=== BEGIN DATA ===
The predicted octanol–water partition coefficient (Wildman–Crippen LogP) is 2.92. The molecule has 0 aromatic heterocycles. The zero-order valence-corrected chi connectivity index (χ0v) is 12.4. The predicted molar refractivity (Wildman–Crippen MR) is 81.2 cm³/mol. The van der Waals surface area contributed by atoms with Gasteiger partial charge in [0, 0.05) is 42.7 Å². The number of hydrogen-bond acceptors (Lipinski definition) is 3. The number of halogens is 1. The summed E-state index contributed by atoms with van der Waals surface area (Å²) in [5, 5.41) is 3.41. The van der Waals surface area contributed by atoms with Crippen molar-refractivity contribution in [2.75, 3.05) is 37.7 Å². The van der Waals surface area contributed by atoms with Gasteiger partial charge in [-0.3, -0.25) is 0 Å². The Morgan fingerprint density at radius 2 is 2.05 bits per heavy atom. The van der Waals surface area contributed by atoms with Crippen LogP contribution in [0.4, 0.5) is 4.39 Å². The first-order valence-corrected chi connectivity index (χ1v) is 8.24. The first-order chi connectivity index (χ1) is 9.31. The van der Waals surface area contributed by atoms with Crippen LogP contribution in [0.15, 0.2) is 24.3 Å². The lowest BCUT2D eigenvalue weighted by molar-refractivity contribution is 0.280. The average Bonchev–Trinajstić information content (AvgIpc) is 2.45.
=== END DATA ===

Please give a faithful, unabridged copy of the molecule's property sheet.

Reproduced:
The predicted octanol–water partition coefficient (Wildman–Crippen LogP) is 2.92. The molecule has 0 aromatic heterocycles. The zero-order valence-corrected chi connectivity index (χ0v) is 12.4. The predicted molar refractivity (Wildman–Crippen MR) is 81.2 cm³/mol. The van der Waals surface area contributed by atoms with Gasteiger partial charge in [0, 0.05) is 42.7 Å². The number of hydrogen-bond acceptors (Lipinski definition) is 3. The number of halogens is 1. The summed E-state index contributed by atoms with van der Waals surface area (Å²) in [5, 5.41) is 3.41. The van der Waals surface area contributed by atoms with Crippen molar-refractivity contribution in [2.75, 3.05) is 37.7 Å². The van der Waals surface area contributed by atoms with Gasteiger partial charge in [-0.3, -0.25) is 0 Å². The Morgan fingerprint density at radius 2 is 2.05 bits per heavy atom. The van der Waals surface area contributed by atoms with Crippen LogP contribution in [0.4, 0.5) is 4.39 Å². The first-order valence-corrected chi connectivity index (χ1v) is 8.24. The first-order chi connectivity index (χ1) is 9.31. The van der Waals surface area contributed by atoms with Crippen LogP contribution in [0.15, 0.2) is 24.3 Å². The lowest BCUT2D eigenvalue weighted by molar-refractivity contribution is 0.280. The average Bonchev–Trinajstić information content (AvgIpc) is 2.45.